• Michelle Ang

Recapping The Inner Circle: Diving to the Root of Elvin Ng's Spark That Lit The Fire

Updated: Apr 16


“I was angry but tears were running down my face, as I’d been bullied the whole time.”


Elvin Ng opens up about his struggles with seniority in the entertainment industry on episode 7 of The Inner Circle, a show featuring recipients of the Star Awards’ All-Time Favourite Artiste Award.


In light of the upcoming Star Awards 2021 ceremony scheduled for 18th April, Elvin Ng was hosted by Guo Liang on the show The Inner Circle, to allow audiences to get up close and personal with Ng. The programme delved into Ng’s personal life, tracing his growth from a child, up to when he got discovered through the talent search programme, School Belle and Beau.


Ng warmly answered host Guo Liang’s questions, inviting laughter all around when pre-debut photographs of himself were displayed on screen in the studio and footage from his older dramas. Ng’s fingers and limbs shrivelled inwards when confronted with the montage of him in School Belle and Beau, earning coos of adoration from host Guo.


“This talent is just adorable,” Guo gushed, laughing.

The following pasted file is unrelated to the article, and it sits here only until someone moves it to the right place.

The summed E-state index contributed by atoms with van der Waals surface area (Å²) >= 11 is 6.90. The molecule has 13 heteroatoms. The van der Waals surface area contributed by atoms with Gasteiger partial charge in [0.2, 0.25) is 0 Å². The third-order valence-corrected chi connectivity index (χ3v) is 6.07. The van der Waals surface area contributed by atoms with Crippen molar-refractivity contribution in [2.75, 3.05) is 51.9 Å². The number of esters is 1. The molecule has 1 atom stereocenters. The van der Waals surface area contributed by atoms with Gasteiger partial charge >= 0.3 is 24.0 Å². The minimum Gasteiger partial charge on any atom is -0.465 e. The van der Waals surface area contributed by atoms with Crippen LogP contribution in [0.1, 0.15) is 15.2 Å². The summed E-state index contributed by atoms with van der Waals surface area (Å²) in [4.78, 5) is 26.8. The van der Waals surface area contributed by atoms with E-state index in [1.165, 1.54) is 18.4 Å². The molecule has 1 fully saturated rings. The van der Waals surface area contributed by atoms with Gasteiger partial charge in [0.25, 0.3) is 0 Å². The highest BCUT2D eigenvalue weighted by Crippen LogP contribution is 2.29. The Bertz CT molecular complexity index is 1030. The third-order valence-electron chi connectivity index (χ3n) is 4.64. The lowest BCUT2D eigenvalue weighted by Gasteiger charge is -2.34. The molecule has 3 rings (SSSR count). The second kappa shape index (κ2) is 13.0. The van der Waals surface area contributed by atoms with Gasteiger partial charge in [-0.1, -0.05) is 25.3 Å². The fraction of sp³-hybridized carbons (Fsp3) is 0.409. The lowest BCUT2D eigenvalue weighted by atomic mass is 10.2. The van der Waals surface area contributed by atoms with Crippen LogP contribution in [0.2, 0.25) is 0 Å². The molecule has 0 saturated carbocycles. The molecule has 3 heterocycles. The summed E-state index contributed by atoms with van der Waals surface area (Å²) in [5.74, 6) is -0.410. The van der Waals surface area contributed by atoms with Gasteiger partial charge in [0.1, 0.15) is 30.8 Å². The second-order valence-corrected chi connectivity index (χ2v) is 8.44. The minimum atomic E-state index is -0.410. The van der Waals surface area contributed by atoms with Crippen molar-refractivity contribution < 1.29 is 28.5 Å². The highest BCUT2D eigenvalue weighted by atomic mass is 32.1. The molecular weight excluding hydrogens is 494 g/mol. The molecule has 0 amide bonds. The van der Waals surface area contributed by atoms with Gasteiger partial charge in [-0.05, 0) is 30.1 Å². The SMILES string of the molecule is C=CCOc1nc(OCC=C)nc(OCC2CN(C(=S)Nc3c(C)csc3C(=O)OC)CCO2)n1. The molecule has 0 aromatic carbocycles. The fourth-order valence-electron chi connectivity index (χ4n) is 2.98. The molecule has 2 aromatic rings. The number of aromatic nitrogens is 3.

How it All Started

However, the lively atmosphere took a mild turn when Guo steered the interview towards Ng’s disposition when collaborating with others. Guo enquired about Ng’s temperament when playing football, his favourite sport.


He asked, “Do some people show who they really are particularly when they play sports?”.


To which Ng playfully threatens Raphael Wong, Ng’s soccer buddy, a fellow guest on the show, “Watch what you say!”


Wong explains that Ng gets frustrated and loses his temper when his teammates make decisions which cause their team to lose. Wong describes how Ng’s voice would become higher, and Ng would sometimes give up playing the match.


In defence, Ng accounts for his actions on the field, saying that he enjoys the game as much as a five old child does when he plays football, and reveals that he is the same way in acting.


To Ng’s response, Guo asks the question which kindled the spark for the saga between Ng and NoonTalk Media artiste Dasmond Koh.


“Do you show your temper when you’re acting?”


Ng contemplates Guo’s question and clarifies that he doesn’t lose his temper, for the sake of simply losing his temper, but adds that there have been special instances in which he has lost his temper while acting.


“I was in Kuala Lumpur for a shoot, and a more experienced actor from Taiwan was playing my brother,” which multiple sources concluded the other actor to be Patrick Lee, and the set to be Ng’s and Lee’s Mediacorp drama Gifted in 2018 based on Ng’s anecdote.

Ng claims that him playing a more senior role than him in the drama allegedly did not sit well with Lee, and was “behaving like a big shot on set”.


Ng also recounted how Lee would allegedly “do something unprofessional” to distract him and make him forget his lines whenever the camera was filming Ng, and gloat at Ng, “Do you think you’re some top actor?”